How to Face the Complexity of Plasmas?

Part of the Nonlinear Systems and Complexity book series (NSCH, volume 5)


This paper has two main parts. The first part is subjective and aims at favoring a brainstorming in the plasma community. It discusses the present theoretical description of plasmas, with a focus on hot weakly collisional plasmas. It comprises two subparts. The first one deals with the present status of this description. In particular, most models used in plasma physics are shown to have feet of clay, there is no strict hierarchy between them, and a principle of simplicity dominates the modeling activity. At any moment the description of plasma complexity is provisional and results from a collective and somewhat unconscious process. The second subpart considers possible methodological improvements, some of them specific to plasma physics and some others of possible interest for other fields of science. The proposals for improving the present situation go along the following lines: improving the way papers are structured and the way scientific quality is assessed in the referral process, developing new databases, stimulating the scientific discussion of published results, diversifying the way results are made available, assessing more quality than quantity, and making available an incompressible time for creative thinking and non-purpose-oriented research. Some possible improvements for teaching are also indicated. The suggested improvement of the structure of papers would be for each paper to have a “claim section” summarizing the main results and their most relevant connection to previous literature. One of the ideas put forward is that modern nonlinear dynamics and chaos might help revisiting and unifying the overall presentation of plasma physics. The second part of this chapter is devoted to one instance where this idea has been developed for three decades: the description of Langmuir wave–electron interaction in one-dimensional plasmas by a finite-dimensional Hamiltonian. This part is more specialized and is written like a classical scientific paper. This Hamiltonian approach enables recovering Vlasovian linear theory with a mechanical understanding. The quasilinear description of the weak warm beam is discussed, and it is shown that self-consistency vanishes when the plateau forms in the tail distribution function. This leads to consider the various diffusive regimes of the dynamics of particles in a frozen spectrum of waves with random phases. A recent numerical simulation showed that diffusion is quasilinear when the plateau sets in and that the variation of the phase of a given wave with time is almost non-fluctuating for random realizations of the initial wave phases. This led to new analytical calculations of the average behavior of the self-consistent dynamics when the initial wave phases are random. Using Picard iteration technique, they confirm numerical results and exhibit a spontaneous emission of spatial inhomogeneities.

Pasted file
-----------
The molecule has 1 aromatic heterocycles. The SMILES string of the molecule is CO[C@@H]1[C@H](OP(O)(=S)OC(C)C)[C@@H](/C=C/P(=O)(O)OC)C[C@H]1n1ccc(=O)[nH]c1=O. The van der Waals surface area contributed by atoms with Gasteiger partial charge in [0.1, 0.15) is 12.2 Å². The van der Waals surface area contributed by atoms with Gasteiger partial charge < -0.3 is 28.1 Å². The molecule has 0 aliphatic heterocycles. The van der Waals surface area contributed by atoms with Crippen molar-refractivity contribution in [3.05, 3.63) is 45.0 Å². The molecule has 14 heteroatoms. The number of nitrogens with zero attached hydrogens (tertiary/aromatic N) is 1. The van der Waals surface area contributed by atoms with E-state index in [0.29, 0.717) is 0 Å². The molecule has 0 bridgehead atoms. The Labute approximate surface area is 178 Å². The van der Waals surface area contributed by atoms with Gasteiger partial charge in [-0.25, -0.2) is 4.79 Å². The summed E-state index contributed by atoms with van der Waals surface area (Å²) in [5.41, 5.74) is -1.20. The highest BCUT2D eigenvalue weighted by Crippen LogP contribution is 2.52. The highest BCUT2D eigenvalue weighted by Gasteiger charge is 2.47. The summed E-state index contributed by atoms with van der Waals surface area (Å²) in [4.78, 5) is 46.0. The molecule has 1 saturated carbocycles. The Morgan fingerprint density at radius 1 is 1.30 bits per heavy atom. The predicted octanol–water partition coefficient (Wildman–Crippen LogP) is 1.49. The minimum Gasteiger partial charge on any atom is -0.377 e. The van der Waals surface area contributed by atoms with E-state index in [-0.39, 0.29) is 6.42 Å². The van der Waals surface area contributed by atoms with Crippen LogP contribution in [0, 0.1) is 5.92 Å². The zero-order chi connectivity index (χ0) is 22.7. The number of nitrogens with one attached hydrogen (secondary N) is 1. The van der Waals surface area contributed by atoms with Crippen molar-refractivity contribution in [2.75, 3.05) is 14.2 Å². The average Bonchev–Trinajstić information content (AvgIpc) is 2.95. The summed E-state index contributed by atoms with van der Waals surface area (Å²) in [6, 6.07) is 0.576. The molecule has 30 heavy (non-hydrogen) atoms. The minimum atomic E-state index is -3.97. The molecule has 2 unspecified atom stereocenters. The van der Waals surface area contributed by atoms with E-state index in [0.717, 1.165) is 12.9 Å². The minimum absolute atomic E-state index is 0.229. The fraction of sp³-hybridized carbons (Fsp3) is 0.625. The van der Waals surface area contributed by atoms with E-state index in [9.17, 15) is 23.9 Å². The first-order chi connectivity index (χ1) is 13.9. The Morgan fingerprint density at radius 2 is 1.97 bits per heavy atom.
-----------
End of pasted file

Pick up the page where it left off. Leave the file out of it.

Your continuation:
Wave Spectrum Vlasov Equation Langmuir Wave Plasma Instability Plasma Complexity 
These keywords were added by machine and not by the authors. This process is experimental and the keywords may be updated as the learning algorithm improves.



I am indebted to Y. Camenen, L. Couëdel, F. Doveil, and Y. Elskens, for a thorough reading of a first version of this paper and for providing me with an extensive feedback. My thanks also go to D. Bonfiglio, S. Cappello, and F. Sattin who did the same for a second version. Y. Elskens also helped me a lot in improving the English. F. Baldovin, M. Bécoulet, D. Bénisti, N. Bian, A. Boozer, P. Diamond, M.-C. Firpo, M. Henneaux, T. Mendonça, B. Momo, K. Razumova, S. Ruffo, M. Valisa, and F. Zolla are thanked for very useful comments and new references. I thank D. Guyomarc’h for drawing all the figures. My thanks go to M. Farge who pointed out to me reference [110]. The topic of my talk at Chaos, Complexity and Transport 2011 was about the description of self-consistent wave–particle interaction with a finite-dimensional Hamiltonian described in Sect. 4.3. However, two seminars I gave later on in the north and south campuses of Marseilles were the occasion to start developing the ideas of Sect. 4.2, in kind of an echo to Sect. 4.3. I thank the organizers of the conference for allowing me to extend the topic of my chapter beyond the original contents of my talk and to further develop my thoughts about plasma complexity and the way to tackle it.


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Authors and Affiliations

  1. 1.UMR 7345 CNRS-Aix-Marseille-UniversitéMarseille CEDEX 20France

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